Integrated Pest Management has become an essential part of plant protection in horticulture all over the world. The combination of beneficial organisms, selective pesticides, monitoring and other cultural management measurements makes it possible to reduce the number of chemical treatments while tolerating acceptable pest levels. The success behind this strategy is hardly based on environmental concerns, but is mainly driven by economic and practical reasons like resistance management or the use of pollinators like bumblebees or honeybees.
Recently, the extralegal requirements by some European supermarkets on the number and the amount of residues on fruit and vegetables, and the strict import rules on the used plant protection products by countries like Russia have strongly augmented the demand for IPM based pest and disease control in many horticultural crops. However, for growers, advisory people, registration officers and even chemical companies employees, things are getting more and more complicated. They do not only need to know which product they can use to control a pest or disease, but also if there are any undesirable side-effects on the used micro- and macro-organisms, and if so, how they can still implement the treatment while minimising the effects of the treatment on the biological balance between predator and prey, or parasitoid and host. This is where this website comes in to help.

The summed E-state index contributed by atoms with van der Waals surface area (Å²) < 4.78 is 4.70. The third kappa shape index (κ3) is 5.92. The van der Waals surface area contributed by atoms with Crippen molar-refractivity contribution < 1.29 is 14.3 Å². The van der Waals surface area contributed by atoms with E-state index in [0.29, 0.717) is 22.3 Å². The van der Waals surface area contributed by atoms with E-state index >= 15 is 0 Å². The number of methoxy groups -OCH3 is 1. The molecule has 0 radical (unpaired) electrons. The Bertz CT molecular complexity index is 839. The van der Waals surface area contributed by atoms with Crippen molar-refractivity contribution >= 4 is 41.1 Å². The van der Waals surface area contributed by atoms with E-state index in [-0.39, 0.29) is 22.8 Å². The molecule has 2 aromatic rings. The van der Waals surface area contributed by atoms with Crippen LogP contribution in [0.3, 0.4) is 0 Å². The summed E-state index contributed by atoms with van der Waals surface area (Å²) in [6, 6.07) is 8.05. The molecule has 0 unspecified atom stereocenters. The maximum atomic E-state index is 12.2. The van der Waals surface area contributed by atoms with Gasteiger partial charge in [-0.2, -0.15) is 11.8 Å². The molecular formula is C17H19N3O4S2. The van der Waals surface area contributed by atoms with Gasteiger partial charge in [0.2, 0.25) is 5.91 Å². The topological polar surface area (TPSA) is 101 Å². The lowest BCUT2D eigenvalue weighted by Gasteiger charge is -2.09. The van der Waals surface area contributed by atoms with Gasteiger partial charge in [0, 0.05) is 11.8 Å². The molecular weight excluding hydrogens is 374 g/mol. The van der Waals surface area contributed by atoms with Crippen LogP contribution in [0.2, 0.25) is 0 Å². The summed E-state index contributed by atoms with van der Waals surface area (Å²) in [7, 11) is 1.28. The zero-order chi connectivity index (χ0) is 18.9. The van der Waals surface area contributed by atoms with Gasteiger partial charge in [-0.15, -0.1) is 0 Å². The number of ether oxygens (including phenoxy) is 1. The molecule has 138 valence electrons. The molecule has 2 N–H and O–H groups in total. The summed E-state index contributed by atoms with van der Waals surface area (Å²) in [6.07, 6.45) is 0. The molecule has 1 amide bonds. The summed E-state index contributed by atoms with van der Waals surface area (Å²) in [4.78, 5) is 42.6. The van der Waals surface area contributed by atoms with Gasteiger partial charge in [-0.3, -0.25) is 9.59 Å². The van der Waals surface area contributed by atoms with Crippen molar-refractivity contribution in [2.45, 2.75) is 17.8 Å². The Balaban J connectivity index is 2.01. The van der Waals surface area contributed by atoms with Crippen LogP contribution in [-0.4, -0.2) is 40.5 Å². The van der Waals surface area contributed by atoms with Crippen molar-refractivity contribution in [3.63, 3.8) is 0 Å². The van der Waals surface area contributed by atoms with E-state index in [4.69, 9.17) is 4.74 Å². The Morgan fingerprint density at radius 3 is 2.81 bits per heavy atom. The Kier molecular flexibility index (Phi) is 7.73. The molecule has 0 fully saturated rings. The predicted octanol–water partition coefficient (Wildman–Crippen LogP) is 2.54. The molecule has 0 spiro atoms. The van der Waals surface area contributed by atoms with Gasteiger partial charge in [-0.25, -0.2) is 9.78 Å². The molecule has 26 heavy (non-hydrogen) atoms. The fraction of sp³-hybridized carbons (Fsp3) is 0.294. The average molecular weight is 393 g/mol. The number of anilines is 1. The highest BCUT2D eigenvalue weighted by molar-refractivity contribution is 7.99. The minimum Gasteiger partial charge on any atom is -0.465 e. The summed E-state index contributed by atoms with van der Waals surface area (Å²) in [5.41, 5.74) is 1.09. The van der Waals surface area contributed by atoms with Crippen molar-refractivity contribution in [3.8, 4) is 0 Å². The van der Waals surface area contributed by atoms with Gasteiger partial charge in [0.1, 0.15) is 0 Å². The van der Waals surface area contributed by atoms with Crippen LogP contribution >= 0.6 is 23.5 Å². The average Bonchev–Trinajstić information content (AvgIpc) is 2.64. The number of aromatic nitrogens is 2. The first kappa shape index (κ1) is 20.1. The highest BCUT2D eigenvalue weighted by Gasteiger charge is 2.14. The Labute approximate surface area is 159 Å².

IPM Impact is proud to present the most comprehensive database on side-effects of plant protection compounds and growth regulators on beneficial organisms and pollinators in the world. It contains more than 14000 data on different beneficial arthropods, zoophagous nematodes, microbials or pollinators from more than 400 active ingredients.